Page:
South Korea's Formula One grand prix has been reinstated provisionally on a record 21-race calendar for 2015 while double points have been scrapped for the final round in Abu Dhabi.
The International Automobile Federation (FIA) listed the Korean race as the fifth round of the season on May 3rd, with the Spanish Grand Prix in Barcelona scheduled for the following weekend.
The tight turnaround, and teams' previous reluctance to have more than 20 races, immediately raised doubts about the likelihood of the Korean race happening however.
The season will start in Australia on March 15th.
Mexico will also return to the calendar after a 23-year absence, with a race scheduled for November 1st in Mexico City.
China becomes the third race of the season on April 12th, taking the slot initially assigned to Bahrain on a previous draft calendar. Bahrain is now pushed back to April 19th.
Changes to the sporting regulations included the decision to abandon the controversial experiment with double points introduced this year.
The format was unpopular with fans and risked making a mockery of the season, with eventual champion Lewis Hamilton in danger of losing out to Mercedes team mate Nico Rosberg despite winning 10 races compared to the German's five.
A plan to introduced standing re-starts after the introduction of a safety car was also jettisoned after teams raised safety concerns.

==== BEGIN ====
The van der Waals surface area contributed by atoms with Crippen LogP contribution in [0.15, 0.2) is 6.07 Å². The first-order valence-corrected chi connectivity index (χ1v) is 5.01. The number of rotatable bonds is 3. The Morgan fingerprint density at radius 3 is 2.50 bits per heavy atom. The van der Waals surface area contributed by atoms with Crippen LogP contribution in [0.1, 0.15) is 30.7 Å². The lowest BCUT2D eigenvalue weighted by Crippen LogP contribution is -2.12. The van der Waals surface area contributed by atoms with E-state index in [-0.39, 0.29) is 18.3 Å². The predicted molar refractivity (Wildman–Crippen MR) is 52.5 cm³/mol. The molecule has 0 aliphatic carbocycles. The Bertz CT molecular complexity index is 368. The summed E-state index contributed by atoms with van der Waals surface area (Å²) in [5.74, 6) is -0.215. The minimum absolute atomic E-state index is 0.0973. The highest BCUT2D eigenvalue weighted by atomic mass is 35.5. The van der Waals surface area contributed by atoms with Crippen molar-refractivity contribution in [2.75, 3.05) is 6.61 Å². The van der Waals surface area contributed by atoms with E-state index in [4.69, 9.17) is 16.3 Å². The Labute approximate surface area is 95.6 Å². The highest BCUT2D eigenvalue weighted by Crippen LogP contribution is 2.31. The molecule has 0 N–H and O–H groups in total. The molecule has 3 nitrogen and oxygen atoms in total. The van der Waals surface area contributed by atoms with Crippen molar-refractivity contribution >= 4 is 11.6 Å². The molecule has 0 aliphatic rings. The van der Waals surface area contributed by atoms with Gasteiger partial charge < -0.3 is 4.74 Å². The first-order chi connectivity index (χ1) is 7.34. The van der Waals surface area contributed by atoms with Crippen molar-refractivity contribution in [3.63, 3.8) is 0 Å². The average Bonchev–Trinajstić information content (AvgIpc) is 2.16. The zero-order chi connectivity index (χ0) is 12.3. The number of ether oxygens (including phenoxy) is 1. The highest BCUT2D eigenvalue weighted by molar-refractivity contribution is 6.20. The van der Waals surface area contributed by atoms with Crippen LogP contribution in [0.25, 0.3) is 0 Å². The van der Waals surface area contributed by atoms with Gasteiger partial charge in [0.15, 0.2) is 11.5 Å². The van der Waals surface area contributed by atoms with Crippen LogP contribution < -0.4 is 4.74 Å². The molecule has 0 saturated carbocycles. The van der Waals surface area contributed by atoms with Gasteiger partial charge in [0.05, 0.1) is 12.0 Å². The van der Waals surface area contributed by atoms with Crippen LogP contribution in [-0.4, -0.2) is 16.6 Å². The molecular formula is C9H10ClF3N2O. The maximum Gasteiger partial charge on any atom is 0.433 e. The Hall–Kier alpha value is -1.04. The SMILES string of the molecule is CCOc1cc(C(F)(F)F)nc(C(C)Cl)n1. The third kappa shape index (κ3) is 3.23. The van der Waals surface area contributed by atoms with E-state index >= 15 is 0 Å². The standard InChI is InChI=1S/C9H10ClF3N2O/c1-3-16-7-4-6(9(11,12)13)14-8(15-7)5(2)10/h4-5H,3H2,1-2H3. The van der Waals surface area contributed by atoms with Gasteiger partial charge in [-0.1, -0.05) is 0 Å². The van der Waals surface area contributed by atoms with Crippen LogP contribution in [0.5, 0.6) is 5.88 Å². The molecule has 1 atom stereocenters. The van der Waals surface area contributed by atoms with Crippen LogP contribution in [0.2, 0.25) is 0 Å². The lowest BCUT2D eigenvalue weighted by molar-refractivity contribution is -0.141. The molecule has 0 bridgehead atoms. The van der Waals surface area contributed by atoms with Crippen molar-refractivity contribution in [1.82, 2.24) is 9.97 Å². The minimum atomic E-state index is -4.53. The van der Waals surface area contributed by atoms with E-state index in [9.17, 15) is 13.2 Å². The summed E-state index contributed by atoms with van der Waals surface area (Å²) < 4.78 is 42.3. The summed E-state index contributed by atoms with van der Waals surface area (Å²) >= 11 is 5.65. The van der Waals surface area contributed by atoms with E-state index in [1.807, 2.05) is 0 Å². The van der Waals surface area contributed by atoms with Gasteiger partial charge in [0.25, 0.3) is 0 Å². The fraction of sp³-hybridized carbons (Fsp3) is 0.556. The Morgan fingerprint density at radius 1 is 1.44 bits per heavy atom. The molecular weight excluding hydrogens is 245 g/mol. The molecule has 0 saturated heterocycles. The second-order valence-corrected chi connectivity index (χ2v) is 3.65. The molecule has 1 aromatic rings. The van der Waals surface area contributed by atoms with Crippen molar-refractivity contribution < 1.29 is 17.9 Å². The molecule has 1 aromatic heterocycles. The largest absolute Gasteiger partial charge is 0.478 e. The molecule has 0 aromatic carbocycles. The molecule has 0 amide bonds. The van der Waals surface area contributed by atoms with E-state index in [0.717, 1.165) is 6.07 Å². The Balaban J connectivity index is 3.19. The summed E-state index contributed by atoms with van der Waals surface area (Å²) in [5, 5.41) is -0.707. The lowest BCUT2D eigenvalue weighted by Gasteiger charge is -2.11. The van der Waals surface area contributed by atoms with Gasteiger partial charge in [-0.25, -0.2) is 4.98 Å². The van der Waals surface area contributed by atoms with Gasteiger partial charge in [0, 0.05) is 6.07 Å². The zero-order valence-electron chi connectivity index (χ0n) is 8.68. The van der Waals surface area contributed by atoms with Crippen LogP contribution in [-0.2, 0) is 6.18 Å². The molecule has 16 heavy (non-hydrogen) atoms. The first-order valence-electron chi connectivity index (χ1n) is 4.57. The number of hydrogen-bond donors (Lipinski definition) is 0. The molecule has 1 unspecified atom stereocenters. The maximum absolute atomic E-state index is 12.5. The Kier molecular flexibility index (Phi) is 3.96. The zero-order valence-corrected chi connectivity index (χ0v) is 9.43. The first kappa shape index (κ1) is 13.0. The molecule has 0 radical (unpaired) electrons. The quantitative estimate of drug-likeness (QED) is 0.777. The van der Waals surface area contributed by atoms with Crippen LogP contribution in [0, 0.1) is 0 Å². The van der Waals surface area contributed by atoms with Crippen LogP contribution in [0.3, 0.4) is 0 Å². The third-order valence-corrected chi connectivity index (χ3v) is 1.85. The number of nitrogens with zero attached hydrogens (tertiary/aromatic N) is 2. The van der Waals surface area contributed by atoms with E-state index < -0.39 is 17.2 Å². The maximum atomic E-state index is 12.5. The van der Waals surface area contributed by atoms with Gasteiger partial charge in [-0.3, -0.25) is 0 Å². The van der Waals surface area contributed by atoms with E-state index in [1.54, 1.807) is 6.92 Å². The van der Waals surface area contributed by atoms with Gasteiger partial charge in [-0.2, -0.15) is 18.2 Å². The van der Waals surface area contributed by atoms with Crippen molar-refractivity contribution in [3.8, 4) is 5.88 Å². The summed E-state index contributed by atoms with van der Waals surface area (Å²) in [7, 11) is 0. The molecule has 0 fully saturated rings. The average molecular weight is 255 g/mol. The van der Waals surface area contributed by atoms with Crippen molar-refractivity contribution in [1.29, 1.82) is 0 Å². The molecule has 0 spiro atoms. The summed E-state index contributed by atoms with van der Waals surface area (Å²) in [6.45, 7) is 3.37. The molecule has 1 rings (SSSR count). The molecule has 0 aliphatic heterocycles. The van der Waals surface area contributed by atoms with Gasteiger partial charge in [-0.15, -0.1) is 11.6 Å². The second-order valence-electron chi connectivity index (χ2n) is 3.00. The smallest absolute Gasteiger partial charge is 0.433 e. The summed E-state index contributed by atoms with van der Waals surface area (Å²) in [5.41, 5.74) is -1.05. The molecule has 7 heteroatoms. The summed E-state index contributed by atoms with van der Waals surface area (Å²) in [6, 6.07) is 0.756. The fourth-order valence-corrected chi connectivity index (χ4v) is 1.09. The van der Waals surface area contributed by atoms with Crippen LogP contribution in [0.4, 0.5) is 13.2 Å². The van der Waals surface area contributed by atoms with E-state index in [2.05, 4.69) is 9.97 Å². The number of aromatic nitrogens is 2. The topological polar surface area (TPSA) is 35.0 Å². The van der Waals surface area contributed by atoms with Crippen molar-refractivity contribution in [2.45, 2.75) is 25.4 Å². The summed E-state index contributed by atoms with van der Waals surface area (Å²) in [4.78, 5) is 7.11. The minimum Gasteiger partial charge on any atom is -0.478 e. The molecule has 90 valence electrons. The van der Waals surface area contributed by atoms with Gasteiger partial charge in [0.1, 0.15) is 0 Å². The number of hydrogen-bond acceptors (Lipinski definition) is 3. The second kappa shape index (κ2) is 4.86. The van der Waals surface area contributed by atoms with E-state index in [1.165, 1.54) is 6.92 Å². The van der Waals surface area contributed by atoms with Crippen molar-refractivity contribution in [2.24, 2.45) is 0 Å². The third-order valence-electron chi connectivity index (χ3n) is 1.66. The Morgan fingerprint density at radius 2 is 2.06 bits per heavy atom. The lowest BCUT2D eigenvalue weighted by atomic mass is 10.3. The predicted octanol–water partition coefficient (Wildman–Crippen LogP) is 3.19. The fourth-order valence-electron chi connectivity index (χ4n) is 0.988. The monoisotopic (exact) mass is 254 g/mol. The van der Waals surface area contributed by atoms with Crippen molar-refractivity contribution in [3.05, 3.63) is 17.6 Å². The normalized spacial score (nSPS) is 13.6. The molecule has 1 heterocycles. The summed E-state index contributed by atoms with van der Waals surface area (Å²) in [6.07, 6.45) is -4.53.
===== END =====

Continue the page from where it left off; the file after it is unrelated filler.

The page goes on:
Meanwhile Formula One will impose a minimum age limit of 18 years old from 2016, in a change that would have kept out Dutch teenager Max Verstappen if introduced for next year.
Verstappen was signed by the Toro Rosso team while still only 16 and turned 17 last September. He will become the youngest ever Formula One driver when he makes his debut in Australia in March.
His Spanish team-mate Carlos Sainz, son of the former world rally champion who shares the same name, is only 20 years old in what will be the youngest team lineup the sport has seen.
The new rules mean a driver must have a valid regular driving licence, something Verstappen was still too young to obtain, being over 18 and demonstrating knowledge of the sporting regulations.
Drivers must also have spent at least two years in minor Formulas, a clause that would have denied Finland's 2007 world champion Kimi Raikkonen his debut with Sauber in 2001, and accrued a number of points from that experience.